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HYPER-V

Add virtual drives to Hyper-V Virtual Machines


Published: Sep 7, 2022
Last Edit: Sep 20, 2022
HyperV Virtual Machine
453 Words, 2 Minutes.

Watch the video:


Timestamps:
0:00 - Explanation
0:12 - Adding a new drive to Hyper-V Virtual Machine
1:05 - Fix possible virtual machine boot loop
2:00 - Activate/Partition new virtual drive

If the time ever arises where you need to add more virtual drives to your VM then this is the guide for you.

Start by opening hyper V on the main menu and do virtual machines. Right-click the VM to which you wish to add a new virtual drive, an existing virtual drive, or a physical one. Then select settings. Head to the SCSI Controller section.

SCSI Controller options in Hyper-V

Then select the hard drive and click add. Select the new drive on the left; if it isn’t already selected. Then under Media > Virtual hard disk: click new, assuming you don’t want to add a physical hard disk (If you’re going to do that, you’ll need to make sure that you offline the disk in windows partition manager first).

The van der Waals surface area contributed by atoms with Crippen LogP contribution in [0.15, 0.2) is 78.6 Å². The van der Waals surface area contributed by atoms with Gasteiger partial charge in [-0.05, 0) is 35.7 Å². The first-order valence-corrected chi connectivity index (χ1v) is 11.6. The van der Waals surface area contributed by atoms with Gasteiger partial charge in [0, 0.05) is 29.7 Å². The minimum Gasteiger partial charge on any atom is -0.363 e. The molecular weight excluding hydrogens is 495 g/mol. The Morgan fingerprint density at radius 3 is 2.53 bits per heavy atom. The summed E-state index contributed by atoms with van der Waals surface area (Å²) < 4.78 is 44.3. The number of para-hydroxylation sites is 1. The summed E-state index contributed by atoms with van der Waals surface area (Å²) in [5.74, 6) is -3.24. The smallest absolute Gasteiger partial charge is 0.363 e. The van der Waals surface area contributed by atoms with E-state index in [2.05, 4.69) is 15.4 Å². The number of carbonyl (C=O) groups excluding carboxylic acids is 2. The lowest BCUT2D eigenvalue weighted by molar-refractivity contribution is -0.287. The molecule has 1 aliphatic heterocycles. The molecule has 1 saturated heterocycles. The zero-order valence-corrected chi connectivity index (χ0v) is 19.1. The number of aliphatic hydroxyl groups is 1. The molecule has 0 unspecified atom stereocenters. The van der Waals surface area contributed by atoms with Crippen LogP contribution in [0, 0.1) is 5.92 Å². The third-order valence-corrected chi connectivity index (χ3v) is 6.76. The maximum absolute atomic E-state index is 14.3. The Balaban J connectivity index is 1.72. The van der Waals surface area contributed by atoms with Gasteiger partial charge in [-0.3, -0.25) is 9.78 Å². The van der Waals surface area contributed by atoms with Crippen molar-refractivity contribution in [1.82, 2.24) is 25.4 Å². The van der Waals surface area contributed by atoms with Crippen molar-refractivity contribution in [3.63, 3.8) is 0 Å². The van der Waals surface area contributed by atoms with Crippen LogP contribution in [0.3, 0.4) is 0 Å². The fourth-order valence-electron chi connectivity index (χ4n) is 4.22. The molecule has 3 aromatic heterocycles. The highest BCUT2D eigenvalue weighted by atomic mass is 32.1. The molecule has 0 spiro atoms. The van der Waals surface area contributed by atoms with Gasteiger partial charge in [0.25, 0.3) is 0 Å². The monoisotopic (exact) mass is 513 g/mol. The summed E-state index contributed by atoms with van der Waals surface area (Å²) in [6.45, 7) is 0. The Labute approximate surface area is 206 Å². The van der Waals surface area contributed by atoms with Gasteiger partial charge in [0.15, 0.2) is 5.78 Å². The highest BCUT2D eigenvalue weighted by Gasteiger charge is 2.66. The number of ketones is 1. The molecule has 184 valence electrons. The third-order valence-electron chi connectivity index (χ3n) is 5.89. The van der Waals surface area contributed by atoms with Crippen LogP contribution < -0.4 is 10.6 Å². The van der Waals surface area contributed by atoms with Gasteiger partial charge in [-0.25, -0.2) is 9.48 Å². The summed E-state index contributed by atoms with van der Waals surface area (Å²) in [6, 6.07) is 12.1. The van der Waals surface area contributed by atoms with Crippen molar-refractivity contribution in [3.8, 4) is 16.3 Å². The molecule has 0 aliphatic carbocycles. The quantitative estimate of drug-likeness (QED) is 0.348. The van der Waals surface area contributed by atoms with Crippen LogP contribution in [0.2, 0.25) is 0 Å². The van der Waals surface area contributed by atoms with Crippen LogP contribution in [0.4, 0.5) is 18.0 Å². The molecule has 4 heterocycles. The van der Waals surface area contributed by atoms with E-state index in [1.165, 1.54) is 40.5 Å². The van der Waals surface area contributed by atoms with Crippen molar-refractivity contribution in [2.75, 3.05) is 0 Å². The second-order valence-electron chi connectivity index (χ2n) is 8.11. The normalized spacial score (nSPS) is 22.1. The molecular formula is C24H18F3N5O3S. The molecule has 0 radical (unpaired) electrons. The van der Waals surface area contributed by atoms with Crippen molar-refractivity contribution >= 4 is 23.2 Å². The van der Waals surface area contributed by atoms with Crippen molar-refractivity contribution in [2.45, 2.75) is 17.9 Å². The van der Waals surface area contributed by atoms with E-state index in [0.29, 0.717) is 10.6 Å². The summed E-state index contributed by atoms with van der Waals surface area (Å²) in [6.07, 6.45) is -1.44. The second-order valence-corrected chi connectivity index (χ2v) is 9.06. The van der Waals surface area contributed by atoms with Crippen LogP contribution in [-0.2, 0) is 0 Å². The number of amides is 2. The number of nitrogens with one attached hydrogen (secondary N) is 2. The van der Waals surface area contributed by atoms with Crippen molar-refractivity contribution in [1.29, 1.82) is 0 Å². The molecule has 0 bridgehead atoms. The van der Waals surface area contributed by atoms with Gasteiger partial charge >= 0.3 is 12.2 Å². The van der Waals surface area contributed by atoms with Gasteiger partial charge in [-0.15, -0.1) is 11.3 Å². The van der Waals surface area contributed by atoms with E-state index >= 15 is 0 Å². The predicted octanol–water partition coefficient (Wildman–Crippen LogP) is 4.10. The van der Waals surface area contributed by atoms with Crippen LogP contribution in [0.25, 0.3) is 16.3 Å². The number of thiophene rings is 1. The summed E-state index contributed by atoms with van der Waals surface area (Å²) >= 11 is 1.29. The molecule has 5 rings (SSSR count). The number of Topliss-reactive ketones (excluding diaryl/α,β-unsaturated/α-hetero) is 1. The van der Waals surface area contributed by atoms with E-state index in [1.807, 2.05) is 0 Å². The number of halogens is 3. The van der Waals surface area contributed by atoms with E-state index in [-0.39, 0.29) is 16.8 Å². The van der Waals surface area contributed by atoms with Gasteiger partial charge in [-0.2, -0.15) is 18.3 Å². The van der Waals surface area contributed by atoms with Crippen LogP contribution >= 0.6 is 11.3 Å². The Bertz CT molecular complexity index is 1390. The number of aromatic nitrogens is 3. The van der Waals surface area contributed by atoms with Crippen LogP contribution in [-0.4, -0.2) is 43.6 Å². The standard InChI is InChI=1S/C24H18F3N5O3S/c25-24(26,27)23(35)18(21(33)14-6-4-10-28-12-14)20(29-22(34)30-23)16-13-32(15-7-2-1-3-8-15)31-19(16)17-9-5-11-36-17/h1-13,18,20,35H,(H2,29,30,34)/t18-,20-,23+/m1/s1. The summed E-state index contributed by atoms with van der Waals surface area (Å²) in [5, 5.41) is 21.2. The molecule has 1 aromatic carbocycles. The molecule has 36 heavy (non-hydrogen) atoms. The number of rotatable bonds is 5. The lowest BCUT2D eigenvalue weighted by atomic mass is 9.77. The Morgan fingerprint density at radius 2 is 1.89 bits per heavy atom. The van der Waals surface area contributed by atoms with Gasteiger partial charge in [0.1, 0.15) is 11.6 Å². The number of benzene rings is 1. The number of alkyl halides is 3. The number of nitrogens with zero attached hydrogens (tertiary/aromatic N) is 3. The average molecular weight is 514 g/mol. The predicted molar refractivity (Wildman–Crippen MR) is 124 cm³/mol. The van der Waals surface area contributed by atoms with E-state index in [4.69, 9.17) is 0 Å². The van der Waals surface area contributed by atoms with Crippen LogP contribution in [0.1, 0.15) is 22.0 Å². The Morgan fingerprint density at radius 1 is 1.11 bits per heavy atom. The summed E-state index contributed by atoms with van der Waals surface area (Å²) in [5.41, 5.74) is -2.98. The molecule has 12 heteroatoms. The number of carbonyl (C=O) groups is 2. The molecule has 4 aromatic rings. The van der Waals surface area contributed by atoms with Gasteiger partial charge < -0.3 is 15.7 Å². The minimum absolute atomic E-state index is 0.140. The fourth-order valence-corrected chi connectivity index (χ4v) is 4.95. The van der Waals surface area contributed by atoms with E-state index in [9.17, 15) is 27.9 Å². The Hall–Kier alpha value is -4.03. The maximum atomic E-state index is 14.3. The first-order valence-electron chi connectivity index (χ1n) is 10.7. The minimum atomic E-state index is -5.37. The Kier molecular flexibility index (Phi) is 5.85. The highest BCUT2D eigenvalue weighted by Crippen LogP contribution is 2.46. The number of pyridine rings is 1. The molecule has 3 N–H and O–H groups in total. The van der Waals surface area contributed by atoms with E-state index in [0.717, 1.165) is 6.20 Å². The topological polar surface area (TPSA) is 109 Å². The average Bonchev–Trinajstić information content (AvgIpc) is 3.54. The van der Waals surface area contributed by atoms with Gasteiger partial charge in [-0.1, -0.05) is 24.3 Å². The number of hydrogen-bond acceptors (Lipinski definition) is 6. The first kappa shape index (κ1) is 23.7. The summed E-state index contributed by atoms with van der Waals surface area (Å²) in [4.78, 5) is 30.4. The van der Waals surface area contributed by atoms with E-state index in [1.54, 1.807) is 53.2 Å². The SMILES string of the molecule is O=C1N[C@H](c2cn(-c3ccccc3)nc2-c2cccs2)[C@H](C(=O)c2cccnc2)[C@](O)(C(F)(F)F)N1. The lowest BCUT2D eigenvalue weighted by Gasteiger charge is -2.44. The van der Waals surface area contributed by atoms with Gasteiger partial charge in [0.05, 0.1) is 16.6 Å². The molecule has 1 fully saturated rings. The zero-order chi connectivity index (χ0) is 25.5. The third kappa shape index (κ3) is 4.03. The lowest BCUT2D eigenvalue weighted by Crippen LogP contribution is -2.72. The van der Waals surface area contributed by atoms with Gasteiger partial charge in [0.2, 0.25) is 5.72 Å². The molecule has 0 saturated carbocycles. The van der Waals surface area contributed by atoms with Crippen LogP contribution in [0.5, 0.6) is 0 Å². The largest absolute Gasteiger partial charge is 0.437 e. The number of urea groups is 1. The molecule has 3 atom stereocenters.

Add new virtual drive

You can choose the drive type from three choices: Fixed size, Dynamically expanding, or Differencing. For simplicity, I’ll be selecting the dynamic option. Click next, enter a name and choose where to save it. You’ll likely want to keep it next to the original virtual machine files. You can, of course, change the maximum size as well. It won’t take anywhere near that amount when it’s created, only a few MB!

Click through the rest of the options and click OK.

IMPORTANT! Before booting the VM, ensure you don’t have Upgrade Configuration Version as an option in the right-click menu for the VM on the list. If you do, you need to click it first. You can, of course, ignore this and continue without it; but if you get your VM stuck in a boot loop, check this guide here: Fix VM Bootloop/Startup loop (Flashing Restarting and Stopping).

Context menu

Now, you can finally boot into the virtual machine… But there is no drive? Where is it? How do I get it?

It’s simple. Hit Start and enter Create and format hard disk partitions, or “partition manager” – Whatever it’s called on the OS you’re using.

You’ll be asked to select whether the new drive is GPT or MBR on Windows. By default, it’s GPT, so I’ll leave it as is. Then you can select the new Unallocated drive on the list, right-click and select New simple volume...

Click through the setup, leaving the size as the maximum, and when it’s complete, you’ll notice the new drive appear in your file manager.

It’s as simple as that. The last step is where people get stuck. Of course, if you’re like me, you’ll also get stuck in that VM boot loop. Just as well, I had to struggle with it before you!

TCNO TechNobo / TroubleChute © Wesley Pyburn (TechNobo / TroubleChute)